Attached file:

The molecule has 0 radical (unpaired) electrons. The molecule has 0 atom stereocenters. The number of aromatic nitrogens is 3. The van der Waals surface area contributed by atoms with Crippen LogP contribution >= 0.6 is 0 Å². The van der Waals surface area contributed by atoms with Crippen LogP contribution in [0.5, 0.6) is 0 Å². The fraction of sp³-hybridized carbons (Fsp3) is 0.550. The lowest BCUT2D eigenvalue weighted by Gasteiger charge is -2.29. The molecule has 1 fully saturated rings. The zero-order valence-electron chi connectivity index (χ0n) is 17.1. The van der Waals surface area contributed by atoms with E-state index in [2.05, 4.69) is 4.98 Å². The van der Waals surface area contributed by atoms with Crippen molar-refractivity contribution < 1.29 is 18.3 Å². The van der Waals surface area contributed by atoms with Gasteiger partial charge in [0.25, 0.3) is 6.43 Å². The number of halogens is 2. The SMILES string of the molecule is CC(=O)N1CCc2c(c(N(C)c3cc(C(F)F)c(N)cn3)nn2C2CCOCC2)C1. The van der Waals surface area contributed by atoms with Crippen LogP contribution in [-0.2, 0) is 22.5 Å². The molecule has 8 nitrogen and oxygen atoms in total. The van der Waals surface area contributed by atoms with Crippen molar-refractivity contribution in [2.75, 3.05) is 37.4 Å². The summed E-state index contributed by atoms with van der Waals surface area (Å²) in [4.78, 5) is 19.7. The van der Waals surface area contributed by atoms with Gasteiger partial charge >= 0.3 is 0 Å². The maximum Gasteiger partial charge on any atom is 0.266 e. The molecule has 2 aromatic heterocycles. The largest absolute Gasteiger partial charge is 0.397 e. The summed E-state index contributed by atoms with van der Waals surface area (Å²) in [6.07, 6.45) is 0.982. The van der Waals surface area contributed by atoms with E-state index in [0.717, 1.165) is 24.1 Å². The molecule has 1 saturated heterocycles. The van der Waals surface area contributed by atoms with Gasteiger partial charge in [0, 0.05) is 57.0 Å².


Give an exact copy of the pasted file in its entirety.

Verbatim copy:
The molecule has 0 radical (unpaired) electrons. The molecule has 0 atom stereocenters. The number of aromatic nitrogens is 3. The van der Waals surface area contributed by atoms with Crippen LogP contribution >= 0.6 is 0 Å². The van der Waals surface area contributed by atoms with Crippen LogP contribution in [0.5, 0.6) is 0 Å². The fraction of sp³-hybridized carbons (Fsp3) is 0.550. The lowest BCUT2D eigenvalue weighted by Gasteiger charge is -2.29. The molecule has 1 fully saturated rings. The zero-order valence-electron chi connectivity index (χ0n) is 17.1. The van der Waals surface area contributed by atoms with E-state index in [2.05, 4.69) is 4.98 Å². The van der Waals surface area contributed by atoms with Crippen molar-refractivity contribution < 1.29 is 18.3 Å². The van der Waals surface area contributed by atoms with Gasteiger partial charge in [0.25, 0.3) is 6.43 Å². The number of halogens is 2. The SMILES string of the molecule is CC(=O)N1CCc2c(c(N(C)c3cc(C(F)F)c(N)cn3)nn2C2CCOCC2)C1. The van der Waals surface area contributed by atoms with Crippen LogP contribution in [-0.2, 0) is 22.5 Å². The molecule has 8 nitrogen and oxygen atoms in total. The van der Waals surface area contributed by atoms with Crippen molar-refractivity contribution in [2.75, 3.05) is 37.4 Å². The summed E-state index contributed by atoms with van der Waals surface area (Å²) in [4.78, 5) is 19.7. The van der Waals surface area contributed by atoms with Gasteiger partial charge >= 0.3 is 0 Å². The maximum Gasteiger partial charge on any atom is 0.266 e. The molecule has 2 aromatic heterocycles. The largest absolute Gasteiger partial charge is 0.397 e. The summed E-state index contributed by atoms with van der Waals surface area (Å²) in [6.07, 6.45) is 0.982. The van der Waals surface area contributed by atoms with E-state index in [0.717, 1.165) is 24.1 Å². The molecule has 1 saturated heterocycles. The van der Waals surface area contributed by atoms with Gasteiger partial charge in [0, 0.05) is 57.0 Å².